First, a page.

Apple markets this as the strongest iPhone ever, this is pure BS. The back glass on my iphone12 broke in 3 days. I was putting on boots and the phone fell about 18 inches to a concrete floor. Unbelievable. Apple wants me to pay $100 to fix!!!! The fact is that the iPhone 12, from my experience, is by FAR the most fragile iPhone I've ever owned. Very unhappy that Apple won't even fix their defect. Phone didn't last 3 full days!
  • Holliday75 - Monday, November 30, 2020 - link

    You dropped it on concrete ad you blame Apple? LOL.

    I shot my dog....its the guns fault. I ran a little old lady over. It's the car's fault.
  • AshlayW - Monday, November 30, 2020 - link

    Why did you shoot your dog? Also, you're probably going to prison now.
  • PickUrPoison - Saturday, December 12, 2020 - link

    Don’t you care about the little old lady?!?
  • cha0z_ - Tuesday, December 1, 2020 - link

    They strictly clarify it's for the FRONT glass, most likely they saved upgrading the back glass for the next year model + glass is glass, no matter how strong it is, the wrong angle/force and you are done.
  • 29a - Tuesday, December 1, 2020 - link

    What is unbelievable is you didn't have any protection on your phone and now you're bitching about breaking it.
  • techconc - Monday, December 7, 2020 - link

    "The back glass on my iphone12 broke in 3 days."

    If anything, that shows you how strong the ceramic shield is, since only the front of the phone has the ceramic shield.
  • zanon - Monday, November 30, 2020 - link

    Thanks for the review! I upgraded from an iPhone X to the 12 Pro Max this time around, and have been kicking the tires for a week and a half or so now. SO wanted a 12 Pro regular, and a friend got the plain 12. These days I think the additive improvements over 3-5 generations is probably how must people view these things, year-over-year upgrades, or even every 2 years, seems to quite reasonably be less common (which is a good thing). Coming directly from an X, the changes are quite significant. There are obvious sticker items like improved performance and cameras. But there is also more subtle yet extreme important day-to-day use stuff like the Face ID system being a lot more responsive and accepting more angles and distances now then the generation 1 I had before. Some other disagreement, agreement, and comment:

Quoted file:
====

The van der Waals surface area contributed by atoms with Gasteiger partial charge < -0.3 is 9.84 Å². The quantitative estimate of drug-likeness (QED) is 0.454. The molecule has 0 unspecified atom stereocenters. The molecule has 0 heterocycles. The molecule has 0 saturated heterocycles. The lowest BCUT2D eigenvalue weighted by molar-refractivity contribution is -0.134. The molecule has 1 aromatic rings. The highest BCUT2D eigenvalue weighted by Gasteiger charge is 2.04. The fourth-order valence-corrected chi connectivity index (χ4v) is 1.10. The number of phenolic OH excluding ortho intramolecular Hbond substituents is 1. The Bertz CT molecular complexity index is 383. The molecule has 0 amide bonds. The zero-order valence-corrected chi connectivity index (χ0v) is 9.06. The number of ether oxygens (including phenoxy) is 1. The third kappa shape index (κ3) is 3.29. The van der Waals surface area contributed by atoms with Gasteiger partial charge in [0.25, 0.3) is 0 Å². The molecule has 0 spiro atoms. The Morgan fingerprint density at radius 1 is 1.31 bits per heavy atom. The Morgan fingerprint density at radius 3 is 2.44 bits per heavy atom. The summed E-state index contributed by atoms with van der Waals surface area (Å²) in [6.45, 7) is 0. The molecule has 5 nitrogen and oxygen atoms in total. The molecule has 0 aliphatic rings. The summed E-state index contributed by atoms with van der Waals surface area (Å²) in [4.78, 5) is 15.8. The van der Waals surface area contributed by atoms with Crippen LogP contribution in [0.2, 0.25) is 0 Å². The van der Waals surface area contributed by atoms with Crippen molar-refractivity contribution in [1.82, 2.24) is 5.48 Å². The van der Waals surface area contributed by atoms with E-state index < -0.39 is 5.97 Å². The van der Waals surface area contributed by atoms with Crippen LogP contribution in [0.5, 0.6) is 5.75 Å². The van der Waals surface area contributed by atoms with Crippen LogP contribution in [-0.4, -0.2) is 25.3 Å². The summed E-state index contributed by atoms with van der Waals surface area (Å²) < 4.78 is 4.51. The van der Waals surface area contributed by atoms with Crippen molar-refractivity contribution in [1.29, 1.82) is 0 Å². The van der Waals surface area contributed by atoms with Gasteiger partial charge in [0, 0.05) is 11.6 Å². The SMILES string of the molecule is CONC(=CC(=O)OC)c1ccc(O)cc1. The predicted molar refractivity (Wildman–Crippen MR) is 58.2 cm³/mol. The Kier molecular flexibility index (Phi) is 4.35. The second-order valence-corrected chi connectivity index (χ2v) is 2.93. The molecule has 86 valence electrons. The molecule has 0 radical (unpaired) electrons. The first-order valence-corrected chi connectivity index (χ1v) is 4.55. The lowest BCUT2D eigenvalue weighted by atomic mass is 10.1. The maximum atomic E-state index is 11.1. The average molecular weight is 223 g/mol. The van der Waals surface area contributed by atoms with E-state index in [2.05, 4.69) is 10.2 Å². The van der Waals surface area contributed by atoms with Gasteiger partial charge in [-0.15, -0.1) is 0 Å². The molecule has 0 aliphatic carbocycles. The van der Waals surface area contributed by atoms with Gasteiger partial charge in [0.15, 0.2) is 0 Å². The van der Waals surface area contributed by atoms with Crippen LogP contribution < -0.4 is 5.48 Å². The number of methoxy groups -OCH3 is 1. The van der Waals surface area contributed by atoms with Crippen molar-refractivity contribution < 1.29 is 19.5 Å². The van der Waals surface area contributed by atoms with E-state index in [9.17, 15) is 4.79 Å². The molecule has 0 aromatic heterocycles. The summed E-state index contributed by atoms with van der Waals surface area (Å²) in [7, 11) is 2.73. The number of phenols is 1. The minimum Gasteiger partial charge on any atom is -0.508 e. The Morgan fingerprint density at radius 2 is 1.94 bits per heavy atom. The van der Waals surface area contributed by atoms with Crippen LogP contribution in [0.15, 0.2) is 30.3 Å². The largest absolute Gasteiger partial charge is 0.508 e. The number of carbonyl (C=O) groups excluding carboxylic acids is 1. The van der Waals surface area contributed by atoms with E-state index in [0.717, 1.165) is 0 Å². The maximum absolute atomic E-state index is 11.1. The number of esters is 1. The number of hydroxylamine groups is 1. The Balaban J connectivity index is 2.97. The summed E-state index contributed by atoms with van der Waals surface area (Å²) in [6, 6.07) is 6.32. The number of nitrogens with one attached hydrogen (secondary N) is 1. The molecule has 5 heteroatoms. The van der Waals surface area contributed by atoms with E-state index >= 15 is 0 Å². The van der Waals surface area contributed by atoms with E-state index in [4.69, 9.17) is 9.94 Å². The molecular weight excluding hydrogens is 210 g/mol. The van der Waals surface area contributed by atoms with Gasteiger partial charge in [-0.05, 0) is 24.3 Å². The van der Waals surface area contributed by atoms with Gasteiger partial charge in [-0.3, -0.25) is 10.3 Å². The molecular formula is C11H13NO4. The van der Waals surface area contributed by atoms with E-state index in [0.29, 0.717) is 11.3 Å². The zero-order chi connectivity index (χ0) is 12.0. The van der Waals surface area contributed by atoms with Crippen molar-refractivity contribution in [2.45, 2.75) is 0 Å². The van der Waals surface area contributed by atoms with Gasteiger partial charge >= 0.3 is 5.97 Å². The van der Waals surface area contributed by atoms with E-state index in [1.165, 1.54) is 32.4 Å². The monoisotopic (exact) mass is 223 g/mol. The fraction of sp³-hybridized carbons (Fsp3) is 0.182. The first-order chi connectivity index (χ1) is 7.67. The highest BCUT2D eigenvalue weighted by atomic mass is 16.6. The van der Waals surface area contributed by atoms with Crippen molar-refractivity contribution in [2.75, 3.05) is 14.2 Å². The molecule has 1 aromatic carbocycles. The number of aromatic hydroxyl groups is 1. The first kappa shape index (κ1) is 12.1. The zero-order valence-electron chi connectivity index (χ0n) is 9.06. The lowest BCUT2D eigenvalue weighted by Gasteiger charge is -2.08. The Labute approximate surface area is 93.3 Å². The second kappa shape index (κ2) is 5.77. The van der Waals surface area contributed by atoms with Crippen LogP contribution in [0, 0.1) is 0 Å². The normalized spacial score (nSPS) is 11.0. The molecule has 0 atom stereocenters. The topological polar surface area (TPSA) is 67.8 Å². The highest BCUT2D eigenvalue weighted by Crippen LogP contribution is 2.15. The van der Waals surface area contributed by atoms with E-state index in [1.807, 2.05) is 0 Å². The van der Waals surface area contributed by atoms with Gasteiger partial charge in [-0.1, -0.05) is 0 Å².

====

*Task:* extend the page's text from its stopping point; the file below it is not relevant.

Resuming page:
Disagreement: I think you really missed the mark on how big a deal the new LIDAR sensor is for pro usage (you barely gave it a sentence) and in turn as a differentiator. In fact even though it's early days and rough, I think that might be one of the most significant Pro differentiators in a long time, "pro" here as-in actual contracting to make money. I've been trying it out with magicplan and RoomScanLiDAR and already used it at a project site. Apps like magicplan previously could be paired with bluetooth laser rangers and used that way (and still can of course), but from my testing so far the new built-in lidar does an extremely close and competent job in measuring over shorter distances and details, and you get a pretty passable v1 3D point cloud too for something you get in your pocket all the time for a few hundred extra. I was able to throw together for plans and basic 3D from scratch for a historic hotel and then use that for mockups and renovation deployment way, way better than I'd ever have expected even a year ago from a handheld with this pricing (dedicated laser 3D scan units have been available for a while, and will produce better results more quickly, but are NOT cheap or pocketable). Even the simple AR Measure app suddenly no longer feels gimicky or last resort but actually is usable without my measuring tape in many cases. The whole calibration thing is gone, it's fast, and accurate in my use to at least 1/2" which for bulk is often good enough.

    Again definitely early, early days. There are obvious holes in the apps, basic things like import are non-existent, etc etc. Yet even so it's already saved me some money and time in commercial work. As far as professional usage goes, it feels like a bigger leap forward in terms of the phone itself being a tool (vs an interface to other tools) than many things before.

    Agreement: I'm glad you highlighted that the new sharp edges are a definite step back in ergonomics. It was what struck me most immediately of course in terms of out-of-box experience. Maybe it works well for the Mini, but even on the regular (let alone the Max) the hand feel stinks compared to the iPhone X/XS/11. The edges really dig in and add to fatigue.

    However, some of that can be mitigated with a case, and that leads me to the comment that I strong suspect Apple is now designing the iPhone at least in part around case use. It's been a while since I last looked it up, but in a previous discussion we did some research and it looked like at least 75% (yes, 3/4) of phone users use cases. They're a big source of personalization, not just in terms of looks but adapting the phone to various personal use cases. Obviously drop/scratch protection to a customizable degree depending on whether someone tends to have accidents or works/hobbies in heavier duty environments, but also more exotic stuff like camera lens/telescope attachment (or just plain extra battery).